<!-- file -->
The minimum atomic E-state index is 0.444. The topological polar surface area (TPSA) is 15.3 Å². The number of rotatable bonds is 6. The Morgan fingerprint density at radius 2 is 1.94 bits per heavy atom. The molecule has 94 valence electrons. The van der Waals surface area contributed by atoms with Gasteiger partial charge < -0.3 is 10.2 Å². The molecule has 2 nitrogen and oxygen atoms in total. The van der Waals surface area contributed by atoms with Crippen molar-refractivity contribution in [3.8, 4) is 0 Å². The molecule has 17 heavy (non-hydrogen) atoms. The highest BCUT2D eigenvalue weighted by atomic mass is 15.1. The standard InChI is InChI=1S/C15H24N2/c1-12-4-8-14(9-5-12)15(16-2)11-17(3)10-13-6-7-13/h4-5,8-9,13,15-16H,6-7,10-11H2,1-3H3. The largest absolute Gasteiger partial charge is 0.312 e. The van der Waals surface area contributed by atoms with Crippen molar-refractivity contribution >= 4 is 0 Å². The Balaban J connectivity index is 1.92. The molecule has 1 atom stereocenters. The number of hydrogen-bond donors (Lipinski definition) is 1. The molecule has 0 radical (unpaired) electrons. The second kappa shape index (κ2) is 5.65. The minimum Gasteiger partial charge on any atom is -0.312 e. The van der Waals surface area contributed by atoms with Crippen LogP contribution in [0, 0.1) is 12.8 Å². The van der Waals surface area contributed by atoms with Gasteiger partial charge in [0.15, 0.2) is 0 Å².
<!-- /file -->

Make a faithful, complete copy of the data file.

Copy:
The minimum atomic E-state index is 0.444. The topological polar surface area (TPSA) is 15.3 Å². The number of rotatable bonds is 6. The Morgan fingerprint density at radius 2 is 1.94 bits per heavy atom. The molecule has 94 valence electrons. The van der Waals surface area contributed by atoms with Gasteiger partial charge < -0.3 is 10.2 Å². The molecule has 2 nitrogen and oxygen atoms in total. The van der Waals surface area contributed by atoms with Crippen molar-refractivity contribution in [3.8, 4) is 0 Å². The molecule has 17 heavy (non-hydrogen) atoms. The highest BCUT2D eigenvalue weighted by atomic mass is 15.1. The standard InChI is InChI=1S/C15H24N2/c1-12-4-8-14(9-5-12)15(16-2)11-17(3)10-13-6-7-13/h4-5,8-9,13,15-16H,6-7,10-11H2,1-3H3. The largest absolute Gasteiger partial charge is 0.312 e. The van der Waals surface area contributed by atoms with Crippen molar-refractivity contribution >= 4 is 0 Å². The Balaban J connectivity index is 1.92. The molecule has 1 atom stereocenters. The number of hydrogen-bond donors (Lipinski definition) is 1. The molecule has 0 radical (unpaired) electrons. The second kappa shape index (κ2) is 5.65. The minimum Gasteiger partial charge on any atom is -0.312 e. The van der Waals surface area contributed by atoms with Crippen LogP contribution in [0, 0.1) is 12.8 Å². The van der Waals surface area contributed by atoms with Gasteiger partial charge in [0.15, 0.2) is 0 Å².